James Moran

Last season a propensity for late-game heroics powered Dutchtown High’s Griffins on a run that earned a share of the District 5-5A title and an eventual berth in the state quarterfinals.

The Griffins return most of last season’s major contributors for the 2014 season. District 5-5A is once again setting up to be a grueling slate for any team, but with a large crop of returners headlined by a trio of senior standouts — quarterback Brandt Fritsche, running back Kajan Coleman and safety Justin Reid — the foundation remains in place for another run this fall.

That doesn’t mean Dutchtown coach Benny Saia and company don’t have work to do as practices opened up across Ascension Parish this week. Sure, some of the large pieces remain in place, but there are plenty missing from the puzzle that need replacing.

The Griffins will have to break in three relatively inexperienced starters along the offensive line. All-District playmakers Torrance Mosley and Corey McBride took their talents to TCU. All-District defensive back Tyler Hughes and his team-high four interceptions have moved on to UL-Lafayette on a track scholarship. Perhaps the hardest shoes to fill will be those of Brady Bergeron, who earned All-District honors for effectively handling both place-kicking and punting duties last season.

For a coach who has established a record of success at the high school level for as long as Saia, losing contributing players to graduation is simply part of the circle of life. It’s no reason to panic or reinvent the wheel.

If the Griffins want to replicate last season’s success — or possibly surpass it — the process must be more reload than rebuild. Saia said the way to do that is to lean on experienced players to shoulder the load until the new guys can get up to speed.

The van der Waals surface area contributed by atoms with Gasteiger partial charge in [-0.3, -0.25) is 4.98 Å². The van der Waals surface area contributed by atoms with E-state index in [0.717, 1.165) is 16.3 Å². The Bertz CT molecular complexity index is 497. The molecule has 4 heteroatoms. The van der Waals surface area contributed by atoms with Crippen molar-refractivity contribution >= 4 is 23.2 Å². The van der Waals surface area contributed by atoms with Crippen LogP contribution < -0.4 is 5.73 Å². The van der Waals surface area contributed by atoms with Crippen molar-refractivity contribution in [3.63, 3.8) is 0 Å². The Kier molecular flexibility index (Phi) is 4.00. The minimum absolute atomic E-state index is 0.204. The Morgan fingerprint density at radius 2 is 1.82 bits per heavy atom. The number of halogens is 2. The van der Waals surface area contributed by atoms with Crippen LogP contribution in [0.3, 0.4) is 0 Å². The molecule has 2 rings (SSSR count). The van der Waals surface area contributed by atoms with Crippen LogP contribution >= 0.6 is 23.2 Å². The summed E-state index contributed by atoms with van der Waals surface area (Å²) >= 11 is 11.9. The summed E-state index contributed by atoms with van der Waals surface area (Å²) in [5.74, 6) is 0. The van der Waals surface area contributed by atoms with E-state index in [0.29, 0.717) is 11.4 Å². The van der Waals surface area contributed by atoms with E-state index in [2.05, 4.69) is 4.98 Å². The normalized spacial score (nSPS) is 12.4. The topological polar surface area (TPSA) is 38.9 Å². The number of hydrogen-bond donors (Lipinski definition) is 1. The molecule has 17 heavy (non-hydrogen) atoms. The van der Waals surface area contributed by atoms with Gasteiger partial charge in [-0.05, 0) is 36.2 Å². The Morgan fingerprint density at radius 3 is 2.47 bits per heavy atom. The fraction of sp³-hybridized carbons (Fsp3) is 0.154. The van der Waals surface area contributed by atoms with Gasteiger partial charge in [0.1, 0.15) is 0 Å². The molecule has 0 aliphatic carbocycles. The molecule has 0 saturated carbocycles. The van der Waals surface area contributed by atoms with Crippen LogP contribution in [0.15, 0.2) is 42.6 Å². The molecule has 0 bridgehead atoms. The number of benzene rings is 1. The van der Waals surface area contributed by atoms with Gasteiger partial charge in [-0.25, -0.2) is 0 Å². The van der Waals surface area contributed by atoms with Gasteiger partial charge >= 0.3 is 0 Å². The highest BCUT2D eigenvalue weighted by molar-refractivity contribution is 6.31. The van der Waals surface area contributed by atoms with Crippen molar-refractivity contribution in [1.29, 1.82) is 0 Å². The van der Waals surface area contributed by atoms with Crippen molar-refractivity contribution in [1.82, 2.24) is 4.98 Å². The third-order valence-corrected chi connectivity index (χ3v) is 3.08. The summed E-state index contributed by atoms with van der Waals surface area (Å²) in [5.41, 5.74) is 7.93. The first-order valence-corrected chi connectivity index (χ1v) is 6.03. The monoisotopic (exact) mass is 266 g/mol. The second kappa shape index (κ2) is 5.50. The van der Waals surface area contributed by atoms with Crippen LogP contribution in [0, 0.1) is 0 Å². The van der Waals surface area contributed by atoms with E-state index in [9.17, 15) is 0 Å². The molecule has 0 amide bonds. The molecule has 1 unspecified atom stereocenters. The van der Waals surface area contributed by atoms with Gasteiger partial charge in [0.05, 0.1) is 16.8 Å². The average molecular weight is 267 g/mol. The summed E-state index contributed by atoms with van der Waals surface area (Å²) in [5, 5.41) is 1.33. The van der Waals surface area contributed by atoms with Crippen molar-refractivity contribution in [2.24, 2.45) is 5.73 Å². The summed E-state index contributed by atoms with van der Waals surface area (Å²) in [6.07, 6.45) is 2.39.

With seven veteran starting defenders returning across all three levels of the defense, Dutchtown should be stingy from day one. The offense could begin the season as a work in progress, depending on how quickly the new starters integrate themselves into the offense.

Football games are won and lost in the trenches, so anytime a coach must break in three new starters on the offensive line, its going to be a focal point throughout training camp. It’s a tall task, but Saia said he’s sticking to the plan and breaking them in the only way he knows how.

“You just have to work them,” Saia said. “We just spent an entire summer in the weight room getting them bigger and stronger, now they’ve got to develop the chemistry. Those five guys have to play as one, and that will only happen by them taking rep after rep until its instilled as a habit.”

Until that happens, the Dutchtown offense’s biggest advantage is its senior signal caller. And to Saia, having Fritsche back under center is a big advantage indeed.

“You can ask any coach in America how valuable it is to have your starting quarterback back, and the answer will always be the same, it’s extremely important,” Saia said. “Brandt is a special guy because of the respect he has from his teammates. He’s a true leader, and we’re blessed to have him back.”

Fritsche’s play steadily improved over the course of last season and finished the campaign with 1,360 yards and 17 touchdowns through the air. His challenge this season will be to continue developing while playing behind a still-gelling offensive line and adjusting to a new crop of receivers.

Coleman, who surpassed the 1,000-yard-rushing mark and scored 20 touchdowns last season, will help take some of the pressure off Frische, but, ultimately, the quarterback must be the conductor who keeps the offense on schedule.

If Frische and company are able to tread water until the newcomers get their feet under them, Dutchtown would be primed to come on strong and make another late-season push for the Division 5-5A crown.

If not, Griffin fans may have to hear that dirty “r-word” (rebuild) thrown around this season after all.

James Moran covers sports for The Ascension Advocate. He can be reached at ascension@theadvocate.com.